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Nazis Thwarted in Rally Bid

May 4, 1977
See Original Daily Bulletin From This Date

The threat of violence between Nazi and Jewish groups was the basis for legally halting a proposed Nazi demonstration April 30 and May 1 in Skokie, a Chicago suburb with a Jewish population of 40,000, an estimated 7000 of them Holocaust survivors.

Illinois circuit and appellate courts held that the possibilities of violence overruled the rights of free speech which the Nazis claimed had been denied them earlier when the Skokie Park District required them to obtain $350,000 in liability insurance before they could receive a rally permit. The Nazis had been represented in court by a Jewish attorney from the American Civil Liberties Union.

In the face of court rulings barring a Sunday afternoon demonstration at the Skokie Village Hall, a group from the National Socialist Party of America attempted to demonstrate a day earlier. By 1 p.m. Saturday there were approximately 1000 counter-demonstrators at the Village Hall apparently eager to have the Nazis appear. Some counter-demonstrators seemed disappointed when told that Skokie police, acting yet under another court order banning the Nazis’ Saturday demonstration, had halted and turned back a group of 25 Nazis just outside the village limits.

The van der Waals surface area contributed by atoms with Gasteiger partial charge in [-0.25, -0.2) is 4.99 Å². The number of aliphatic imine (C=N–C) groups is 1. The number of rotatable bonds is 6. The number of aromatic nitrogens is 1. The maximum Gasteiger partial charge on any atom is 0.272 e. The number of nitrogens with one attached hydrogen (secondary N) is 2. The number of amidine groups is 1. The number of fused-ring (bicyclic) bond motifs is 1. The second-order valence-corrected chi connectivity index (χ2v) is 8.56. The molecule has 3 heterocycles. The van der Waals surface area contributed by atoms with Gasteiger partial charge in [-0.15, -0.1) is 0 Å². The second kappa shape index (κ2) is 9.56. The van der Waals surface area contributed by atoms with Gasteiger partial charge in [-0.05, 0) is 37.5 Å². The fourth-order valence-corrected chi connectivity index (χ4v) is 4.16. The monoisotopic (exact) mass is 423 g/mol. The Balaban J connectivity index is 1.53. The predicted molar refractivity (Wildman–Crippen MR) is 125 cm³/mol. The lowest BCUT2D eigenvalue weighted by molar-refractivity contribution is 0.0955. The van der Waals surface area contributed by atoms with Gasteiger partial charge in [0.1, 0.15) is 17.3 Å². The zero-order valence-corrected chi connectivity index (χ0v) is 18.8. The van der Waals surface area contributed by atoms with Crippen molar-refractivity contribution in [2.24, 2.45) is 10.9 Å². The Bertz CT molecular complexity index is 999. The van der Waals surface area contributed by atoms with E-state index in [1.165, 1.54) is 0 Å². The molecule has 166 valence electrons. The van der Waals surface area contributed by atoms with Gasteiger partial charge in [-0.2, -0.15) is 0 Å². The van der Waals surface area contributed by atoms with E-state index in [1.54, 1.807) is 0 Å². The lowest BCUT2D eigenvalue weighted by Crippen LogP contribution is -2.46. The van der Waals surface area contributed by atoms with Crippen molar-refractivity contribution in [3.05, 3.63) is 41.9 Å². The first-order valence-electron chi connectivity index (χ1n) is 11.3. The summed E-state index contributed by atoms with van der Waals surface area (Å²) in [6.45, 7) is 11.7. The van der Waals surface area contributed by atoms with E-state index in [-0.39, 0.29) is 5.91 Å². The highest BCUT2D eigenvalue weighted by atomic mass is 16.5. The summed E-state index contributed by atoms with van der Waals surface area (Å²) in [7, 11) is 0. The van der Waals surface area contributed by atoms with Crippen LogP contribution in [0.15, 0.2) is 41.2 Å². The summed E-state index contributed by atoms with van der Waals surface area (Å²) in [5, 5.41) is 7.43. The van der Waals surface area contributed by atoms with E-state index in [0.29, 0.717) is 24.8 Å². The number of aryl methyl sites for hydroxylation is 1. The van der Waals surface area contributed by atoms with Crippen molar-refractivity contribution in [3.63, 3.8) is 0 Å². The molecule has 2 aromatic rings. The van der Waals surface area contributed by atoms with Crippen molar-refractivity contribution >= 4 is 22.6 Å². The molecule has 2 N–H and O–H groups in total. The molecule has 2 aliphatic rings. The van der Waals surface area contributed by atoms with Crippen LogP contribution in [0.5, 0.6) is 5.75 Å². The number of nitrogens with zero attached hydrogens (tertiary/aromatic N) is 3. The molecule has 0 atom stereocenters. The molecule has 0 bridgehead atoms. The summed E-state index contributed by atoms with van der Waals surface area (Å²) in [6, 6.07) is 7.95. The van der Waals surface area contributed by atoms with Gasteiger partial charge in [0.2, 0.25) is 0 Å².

Sol Goldstein, a Holocaust survivor, leader of Chicago’s Sheerith Hapletah (Save the Remnant) and a board member of the Jewish Federation, Jewish United Fund and many other Jewish organizations, played a key role in events as an impressive witness before the Skokie village authorities and in the courts.

Speaking Sunday at the rally in Skokie sponsored by the Synagogue Council of the Northwest Suburbs, Goldstein said: “The fall of Hitler was the end, not the beginning of genocide…. We will create conditions here which will not permit a repetition of the Holocaust.”


Victor Rosenblum, professor of law at Northwestern University and member of the Jewish United Fund’s Public Affairs Committee, spoke at the rally about the legal aspects of the situation. The immediate past chairman of the Anti-Defamation League of B’nai B’rith in Chicago, Rosenblum strongly disagreed with the ACLU’s arguments in court that the First and Fourteenth Amendments of the U.S. Constitution applied equally to Nazi protests and civil rights demonstrations.

“The Nazis’ march in paraphernalia is a reminder of the most destructive movement in history,” he said “They stand for the destruction and wiping out of human beings. This is not constitutionally protected.” Rosenblum called attention to a remark made by a Nazi spokesman to the Northwestern University newspapers “Some of our men want to fight against Jews… every time we go out we prepare for a fight,” the Nazi was quoted as saying. According to Rosenblum, that remark was “the dividing line” between legitimate assemblies and provocative actions.

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